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onion picture from choosemyplate.gov
The Onion Debate: Guest with Food Allergies - Articles Articles
It can be a challenge to cook for a guest with food allergies for the holidays and large gatherings. Learn several ways to make food safe during preparation and service. More
vegetable soup
Making Winter Comfort Foods Healthier - Articles Articles
Creamy soups and casseroles are delicious but often made with high fat ingredients. Find out how make adjustments to keep the taste and texture appealing. More
Stagonospora on timothy leaf from the tip to this position near the base of the leaf.
Why are the Leaves in My Grass Hay Dying? - Articles Articles
Browning leaves and a pale green color in timothy and orchardgrass may be an indication of fungal infection. More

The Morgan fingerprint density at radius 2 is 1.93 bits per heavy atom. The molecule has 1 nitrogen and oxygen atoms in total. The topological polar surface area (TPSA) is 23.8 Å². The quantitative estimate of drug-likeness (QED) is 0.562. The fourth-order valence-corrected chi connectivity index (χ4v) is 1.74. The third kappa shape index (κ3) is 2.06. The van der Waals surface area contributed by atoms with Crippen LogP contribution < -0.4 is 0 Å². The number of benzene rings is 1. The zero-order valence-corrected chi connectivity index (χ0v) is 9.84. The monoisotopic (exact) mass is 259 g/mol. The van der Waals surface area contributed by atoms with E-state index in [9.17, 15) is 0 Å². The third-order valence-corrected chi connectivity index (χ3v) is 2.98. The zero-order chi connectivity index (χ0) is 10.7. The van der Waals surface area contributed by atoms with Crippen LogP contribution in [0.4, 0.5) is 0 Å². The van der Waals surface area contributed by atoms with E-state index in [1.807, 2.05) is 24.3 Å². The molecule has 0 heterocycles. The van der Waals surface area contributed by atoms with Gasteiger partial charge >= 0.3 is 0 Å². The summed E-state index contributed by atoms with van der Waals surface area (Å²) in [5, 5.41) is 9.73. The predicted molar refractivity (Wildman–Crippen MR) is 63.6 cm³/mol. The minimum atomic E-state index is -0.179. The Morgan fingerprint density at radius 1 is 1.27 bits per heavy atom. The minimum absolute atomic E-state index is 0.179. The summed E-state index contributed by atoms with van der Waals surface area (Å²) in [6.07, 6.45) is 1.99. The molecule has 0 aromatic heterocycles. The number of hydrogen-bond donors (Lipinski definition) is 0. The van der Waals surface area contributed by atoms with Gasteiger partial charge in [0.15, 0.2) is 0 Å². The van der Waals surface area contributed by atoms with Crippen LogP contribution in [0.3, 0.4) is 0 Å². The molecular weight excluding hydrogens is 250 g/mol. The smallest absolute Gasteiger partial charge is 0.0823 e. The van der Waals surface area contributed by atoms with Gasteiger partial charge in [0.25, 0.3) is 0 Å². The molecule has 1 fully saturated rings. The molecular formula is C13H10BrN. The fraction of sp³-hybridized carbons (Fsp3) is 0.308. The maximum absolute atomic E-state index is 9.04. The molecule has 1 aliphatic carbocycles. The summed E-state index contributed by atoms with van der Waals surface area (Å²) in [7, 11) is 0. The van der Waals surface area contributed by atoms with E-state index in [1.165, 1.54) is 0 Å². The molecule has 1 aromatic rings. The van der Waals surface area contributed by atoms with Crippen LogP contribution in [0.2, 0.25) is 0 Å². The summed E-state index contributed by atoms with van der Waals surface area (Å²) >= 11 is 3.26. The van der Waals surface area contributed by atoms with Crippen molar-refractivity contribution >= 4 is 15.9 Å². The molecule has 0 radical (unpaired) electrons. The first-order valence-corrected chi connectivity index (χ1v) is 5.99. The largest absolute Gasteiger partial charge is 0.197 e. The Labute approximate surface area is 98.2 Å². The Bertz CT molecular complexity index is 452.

photo courtsey of CDC/Brian Judd
Preventive Actions to Reduce the Risk of Cold and Flu - Articles Articles
With an incubation period of one to four days, how do you know if you have the flu or just the common cold? More
Parsnips: The Neglected Relative of the Carrot
Parsnips: The Neglected Relative of the Carrot - Articles Articles

Parsnips: The Neglected Relative of the Carrot

Kathy DiGuiseppe, Elizabeth Hackman

Take another look in the produce section to add variety and flavor back into your meals. Parsnips resemble carrots in shape but pack a sweeter punch. More
Winter Canola in Pennsylvania: Production and Agronomic Recommendations
Winter Canola in Pennsylvania: Production and Agronomic Recommendations - Articles Articles
Canola’s origin dates back to an oilseed crop grown in the 13th century called rapeseed. More
Spring Canola in Pennsylvania: Production and Agronomic Recommendations
Spring Canola in Pennsylvania: Production and Agronomic Recommendations - Articles Articles
Canola’s origins date back to an oilseed crop called rapeseed, which was grown in the thirteenth century. More
Camelina Production and Potential in Pennsylvania
Camelina Production and Potential in Pennsylvania - Articles Articles

Camelina Production and Potential in Pennsylvania

Joel Hunter, Gregory W. Roth, Ph.D.

Camelina (Camelina sativa L.) was first cultivated in northern Europe during the Bronze Age. More